Degree

Doctor of Philosophy (PhD)

Department

Geography and Anthropology

Document Type

Dissertation

Abstract

The distributional patterns of crime occurrences are closely related to their spatial, temporal, and environmental contexts. It has been a hot topic for researchers and crime analysts to discover such complex relationships in order to forecast crime, both spatially and temporally. Many factors play a role in the occurrences of crimes. Conventional crime forecasting research has primarily relied on historical crime records and socioeconomic data, while ignoring the rich social media and other environmental context data. The large volume of data requires a more appropriate forecasting framework with the ability to take in massive multimodal data and possibly achieve better predictive performance. In this dissertation research, the applicability of deep learning was extended to the field of crime forecasting, where researchers have done little work applying this powerful and high-performance technique. The proposed deep neural networks models are based on multimodal data sets and have shown superior predictive power than other baseline models. These deep learning models are especially designed to properly fuse the diverse data sets, which have various types, scales, and formats. In addition, the proposed deep neural networks models are capable of capturing both spatial and temporal dependencies of several input data features, which is crucial for crime forecasting research. In order for the deep learning architectures to fully take advantage of the multimodal data, advanced feature selection and text feature extraction methods are also employed. Hopefully, this research could assist crime analysts with obtaining better crime forecasting accuracy and thus would benefit the police patrolling allocation. Furthermore, it is possible that results of the proposed deep learning architectures could be extended to a range of other fields, where they have the properties of demonstrating spatiotemporal distributional patterns as well as containing large amounts of data.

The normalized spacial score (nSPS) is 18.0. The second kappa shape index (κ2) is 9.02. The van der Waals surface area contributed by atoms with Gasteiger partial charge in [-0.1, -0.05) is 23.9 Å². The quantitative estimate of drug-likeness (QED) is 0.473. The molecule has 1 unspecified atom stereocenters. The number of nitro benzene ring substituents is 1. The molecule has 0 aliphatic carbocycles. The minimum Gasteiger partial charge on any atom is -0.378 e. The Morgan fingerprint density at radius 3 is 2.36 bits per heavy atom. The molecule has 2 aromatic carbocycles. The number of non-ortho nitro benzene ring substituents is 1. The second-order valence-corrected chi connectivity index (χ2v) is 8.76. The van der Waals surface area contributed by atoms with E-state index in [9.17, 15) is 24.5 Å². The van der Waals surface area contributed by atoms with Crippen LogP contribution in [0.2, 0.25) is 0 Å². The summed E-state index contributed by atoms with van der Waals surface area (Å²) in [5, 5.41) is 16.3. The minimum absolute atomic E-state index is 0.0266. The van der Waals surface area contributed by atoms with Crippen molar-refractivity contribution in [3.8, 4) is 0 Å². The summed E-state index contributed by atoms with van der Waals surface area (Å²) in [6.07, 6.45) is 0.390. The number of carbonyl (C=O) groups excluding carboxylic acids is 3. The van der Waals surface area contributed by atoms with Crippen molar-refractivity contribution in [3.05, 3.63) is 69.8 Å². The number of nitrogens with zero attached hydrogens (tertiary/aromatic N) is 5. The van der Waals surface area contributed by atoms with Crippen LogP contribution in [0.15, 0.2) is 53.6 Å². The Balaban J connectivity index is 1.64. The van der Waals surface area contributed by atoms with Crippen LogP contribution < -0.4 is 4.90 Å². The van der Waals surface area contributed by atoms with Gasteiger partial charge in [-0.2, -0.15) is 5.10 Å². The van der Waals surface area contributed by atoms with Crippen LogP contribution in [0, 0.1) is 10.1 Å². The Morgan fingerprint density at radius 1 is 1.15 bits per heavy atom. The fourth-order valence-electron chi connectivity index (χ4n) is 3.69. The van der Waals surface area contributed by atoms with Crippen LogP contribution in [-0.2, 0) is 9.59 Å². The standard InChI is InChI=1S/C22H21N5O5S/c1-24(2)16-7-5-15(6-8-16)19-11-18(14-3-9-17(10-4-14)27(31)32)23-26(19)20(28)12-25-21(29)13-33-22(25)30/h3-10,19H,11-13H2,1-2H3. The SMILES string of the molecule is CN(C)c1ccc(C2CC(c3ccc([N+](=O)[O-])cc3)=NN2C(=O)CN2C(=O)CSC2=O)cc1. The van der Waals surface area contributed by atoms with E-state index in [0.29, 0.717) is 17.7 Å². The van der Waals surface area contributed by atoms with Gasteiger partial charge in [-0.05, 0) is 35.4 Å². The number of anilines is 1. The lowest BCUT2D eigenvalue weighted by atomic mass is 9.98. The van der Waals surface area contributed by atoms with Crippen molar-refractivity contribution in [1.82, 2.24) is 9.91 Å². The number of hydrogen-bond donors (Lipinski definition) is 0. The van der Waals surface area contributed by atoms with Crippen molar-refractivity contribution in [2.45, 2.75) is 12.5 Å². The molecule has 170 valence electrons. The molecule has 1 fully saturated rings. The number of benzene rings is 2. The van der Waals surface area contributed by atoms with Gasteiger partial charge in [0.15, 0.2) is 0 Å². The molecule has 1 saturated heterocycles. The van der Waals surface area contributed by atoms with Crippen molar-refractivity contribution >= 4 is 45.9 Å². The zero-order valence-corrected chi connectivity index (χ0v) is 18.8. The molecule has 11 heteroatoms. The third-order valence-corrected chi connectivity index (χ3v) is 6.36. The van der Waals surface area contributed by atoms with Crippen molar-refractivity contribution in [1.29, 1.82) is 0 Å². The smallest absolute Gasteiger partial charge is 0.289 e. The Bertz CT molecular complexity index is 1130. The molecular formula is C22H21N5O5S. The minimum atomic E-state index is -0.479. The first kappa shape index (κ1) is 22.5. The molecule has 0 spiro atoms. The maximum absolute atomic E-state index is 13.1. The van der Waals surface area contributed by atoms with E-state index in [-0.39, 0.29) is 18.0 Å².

Date

12-5-2018

Committee Chair

Leitner, Michael

Available for download on Wednesday, December 03, 2025

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